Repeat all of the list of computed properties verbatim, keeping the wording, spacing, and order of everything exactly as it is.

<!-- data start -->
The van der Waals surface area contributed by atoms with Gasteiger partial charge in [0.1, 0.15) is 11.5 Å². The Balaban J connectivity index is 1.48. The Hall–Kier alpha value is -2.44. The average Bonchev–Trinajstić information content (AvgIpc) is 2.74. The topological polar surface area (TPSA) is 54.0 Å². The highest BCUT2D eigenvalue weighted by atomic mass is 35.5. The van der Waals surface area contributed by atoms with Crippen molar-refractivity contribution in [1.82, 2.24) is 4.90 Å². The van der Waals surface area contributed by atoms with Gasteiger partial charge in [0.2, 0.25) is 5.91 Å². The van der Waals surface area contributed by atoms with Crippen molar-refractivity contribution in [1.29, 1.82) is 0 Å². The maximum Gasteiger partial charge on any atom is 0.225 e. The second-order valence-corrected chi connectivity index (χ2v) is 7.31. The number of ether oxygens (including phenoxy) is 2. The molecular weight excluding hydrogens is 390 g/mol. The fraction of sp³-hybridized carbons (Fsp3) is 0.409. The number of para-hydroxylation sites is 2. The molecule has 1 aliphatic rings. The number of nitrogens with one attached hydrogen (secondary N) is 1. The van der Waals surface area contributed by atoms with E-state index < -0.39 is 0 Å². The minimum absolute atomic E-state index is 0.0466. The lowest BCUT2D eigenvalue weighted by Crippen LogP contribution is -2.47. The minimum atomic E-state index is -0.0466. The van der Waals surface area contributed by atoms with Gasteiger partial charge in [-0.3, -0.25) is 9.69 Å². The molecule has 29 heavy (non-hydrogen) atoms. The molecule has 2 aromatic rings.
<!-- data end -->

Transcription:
The van der Waals surface area contributed by atoms with Gasteiger partial charge in [0.1, 0.15) is 11.5 Å². The Balaban J connectivity index is 1.48. The Hall–Kier alpha value is -2.44. The average Bonchev–Trinajstić information content (AvgIpc) is 2.74. The topological polar surface area (TPSA) is 54.0 Å². The highest BCUT2D eigenvalue weighted by atomic mass is 35.5. The van der Waals surface area contributed by atoms with Crippen molar-refractivity contribution in [1.82, 2.24) is 4.90 Å². The van der Waals surface area contributed by atoms with Gasteiger partial charge in [0.2, 0.25) is 5.91 Å². The van der Waals surface area contributed by atoms with Crippen molar-refractivity contribution in [1.29, 1.82) is 0 Å². The maximum Gasteiger partial charge on any atom is 0.225 e. The second-order valence-corrected chi connectivity index (χ2v) is 7.31. The number of ether oxygens (including phenoxy) is 2. The molecular weight excluding hydrogens is 390 g/mol. The fraction of sp³-hybridized carbons (Fsp3) is 0.409. The number of para-hydroxylation sites is 2. The molecule has 1 aliphatic rings. The number of nitrogens with one attached hydrogen (secondary N) is 1. The van der Waals surface area contributed by atoms with E-state index < -0.39 is 0 Å². The minimum absolute atomic E-state index is 0.0466. The lowest BCUT2D eigenvalue weighted by Crippen LogP contribution is -2.47. The minimum atomic E-state index is -0.0466. The van der Waals surface area contributed by atoms with Gasteiger partial charge in [-0.3, -0.25) is 9.69 Å². The molecule has 29 heavy (non-hydrogen) atoms. The molecule has 2 aromatic rings.